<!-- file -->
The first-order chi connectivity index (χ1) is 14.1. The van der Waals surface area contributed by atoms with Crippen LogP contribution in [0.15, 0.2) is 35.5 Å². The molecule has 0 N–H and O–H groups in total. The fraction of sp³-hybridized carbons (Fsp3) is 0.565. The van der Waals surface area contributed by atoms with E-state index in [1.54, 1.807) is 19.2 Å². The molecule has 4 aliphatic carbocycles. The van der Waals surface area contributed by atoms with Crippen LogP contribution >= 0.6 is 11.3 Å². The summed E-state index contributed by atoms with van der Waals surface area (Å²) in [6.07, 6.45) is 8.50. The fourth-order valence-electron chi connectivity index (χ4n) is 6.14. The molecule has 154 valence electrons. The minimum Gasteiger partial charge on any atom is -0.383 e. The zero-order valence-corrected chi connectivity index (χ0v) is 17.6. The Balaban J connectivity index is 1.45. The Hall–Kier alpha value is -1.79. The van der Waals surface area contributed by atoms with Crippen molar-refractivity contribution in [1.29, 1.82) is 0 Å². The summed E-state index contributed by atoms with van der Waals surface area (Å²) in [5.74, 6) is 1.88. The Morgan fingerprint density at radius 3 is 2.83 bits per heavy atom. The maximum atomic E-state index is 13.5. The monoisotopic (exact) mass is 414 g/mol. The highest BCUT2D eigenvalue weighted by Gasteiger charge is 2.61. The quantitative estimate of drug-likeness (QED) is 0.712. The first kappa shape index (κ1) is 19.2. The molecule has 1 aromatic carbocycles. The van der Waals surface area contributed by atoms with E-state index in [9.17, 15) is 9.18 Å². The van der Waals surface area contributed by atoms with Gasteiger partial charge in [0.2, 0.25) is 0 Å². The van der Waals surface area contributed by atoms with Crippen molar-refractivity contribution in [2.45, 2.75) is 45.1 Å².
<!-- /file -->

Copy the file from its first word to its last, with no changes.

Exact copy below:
The first-order chi connectivity index (χ1) is 14.1. The van der Waals surface area contributed by atoms with Crippen LogP contribution in [0.15, 0.2) is 35.5 Å². The molecule has 0 N–H and O–H groups in total. The fraction of sp³-hybridized carbons (Fsp3) is 0.565. The van der Waals surface area contributed by atoms with E-state index in [1.54, 1.807) is 19.2 Å². The molecule has 4 aliphatic carbocycles. The van der Waals surface area contributed by atoms with Crippen LogP contribution >= 0.6 is 11.3 Å². The summed E-state index contributed by atoms with van der Waals surface area (Å²) in [6.07, 6.45) is 8.50. The fourth-order valence-electron chi connectivity index (χ4n) is 6.14. The molecule has 154 valence electrons. The minimum Gasteiger partial charge on any atom is -0.383 e. The zero-order valence-corrected chi connectivity index (χ0v) is 17.6. The Balaban J connectivity index is 1.45. The Hall–Kier alpha value is -1.79. The van der Waals surface area contributed by atoms with Crippen molar-refractivity contribution in [1.29, 1.82) is 0 Å². The summed E-state index contributed by atoms with van der Waals surface area (Å²) in [5.74, 6) is 1.88. The Morgan fingerprint density at radius 3 is 2.83 bits per heavy atom. The maximum atomic E-state index is 13.5. The monoisotopic (exact) mass is 414 g/mol. The highest BCUT2D eigenvalue weighted by Gasteiger charge is 2.61. The quantitative estimate of drug-likeness (QED) is 0.712. The first kappa shape index (κ1) is 19.2. The molecule has 1 aromatic carbocycles. The van der Waals surface area contributed by atoms with E-state index in [9.17, 15) is 9.18 Å². The van der Waals surface area contributed by atoms with Gasteiger partial charge in [0.2, 0.25) is 0 Å². The van der Waals surface area contributed by atoms with Crippen molar-refractivity contribution in [2.45, 2.75) is 45.1 Å².